Actually, nothing could be further from the truth. A March report to the Senate and House Education Committees on Compass noted that “of the nearly 26,000 teachers observed so far, administrators put only 1 percent in the lowest category, ‘ineffective.'” [N.B.: If anything, the fact that so few teachers have been rated “ineffective” is a reflection of the challenge we face in changing the prevailing culture in our schools, where previously, a teacher’s evaluation consisted of a perfunctory write-up by their principal every three years.]
Furthermore, much of the unions’ misinformation campaign around Compass has focused on its incorporation of value-added measures (VAM) of student performance. LAE president Joyce Haynes maintained that the use of VAM in Compass evaluations “is the kind of thing that would cause a good teacher to look bad and a bad teacher to look good in any one year.” However, since VAM is only used in determining the performance of educators in tested subjects, it does not apply to the vast majority of teachers in the state. Even LFT conceded that, “The Value Added Model will only apply to one-third of all teachers, those who teach courses measured by standardized tests.”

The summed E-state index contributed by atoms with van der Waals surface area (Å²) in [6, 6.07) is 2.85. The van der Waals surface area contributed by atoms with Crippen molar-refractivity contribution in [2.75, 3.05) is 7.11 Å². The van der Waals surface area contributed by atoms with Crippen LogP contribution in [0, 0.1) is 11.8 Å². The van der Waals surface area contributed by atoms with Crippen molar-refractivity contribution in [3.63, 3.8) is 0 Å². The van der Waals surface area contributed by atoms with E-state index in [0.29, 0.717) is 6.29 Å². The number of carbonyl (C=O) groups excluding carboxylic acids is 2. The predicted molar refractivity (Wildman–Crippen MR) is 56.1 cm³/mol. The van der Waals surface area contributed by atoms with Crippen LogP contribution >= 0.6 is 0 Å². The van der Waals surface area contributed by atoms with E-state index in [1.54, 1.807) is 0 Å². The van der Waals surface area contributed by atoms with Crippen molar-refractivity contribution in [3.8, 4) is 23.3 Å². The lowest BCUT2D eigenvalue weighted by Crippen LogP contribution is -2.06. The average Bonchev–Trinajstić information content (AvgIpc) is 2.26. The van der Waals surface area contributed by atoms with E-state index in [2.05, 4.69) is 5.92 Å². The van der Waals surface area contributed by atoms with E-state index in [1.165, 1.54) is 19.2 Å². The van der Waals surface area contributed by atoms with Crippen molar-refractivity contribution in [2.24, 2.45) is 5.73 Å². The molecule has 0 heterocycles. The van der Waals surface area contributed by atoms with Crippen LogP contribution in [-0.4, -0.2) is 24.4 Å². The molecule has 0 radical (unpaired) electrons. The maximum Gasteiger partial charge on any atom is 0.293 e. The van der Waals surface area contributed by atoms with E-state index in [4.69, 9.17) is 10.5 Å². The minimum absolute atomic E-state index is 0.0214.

Finally, even in the unlikely event that a teacher is incorrectly rated “ineffective,” state law already requires that districts have a grievance procedure through which educators can appeal their evaluation ratings. The law ensures that: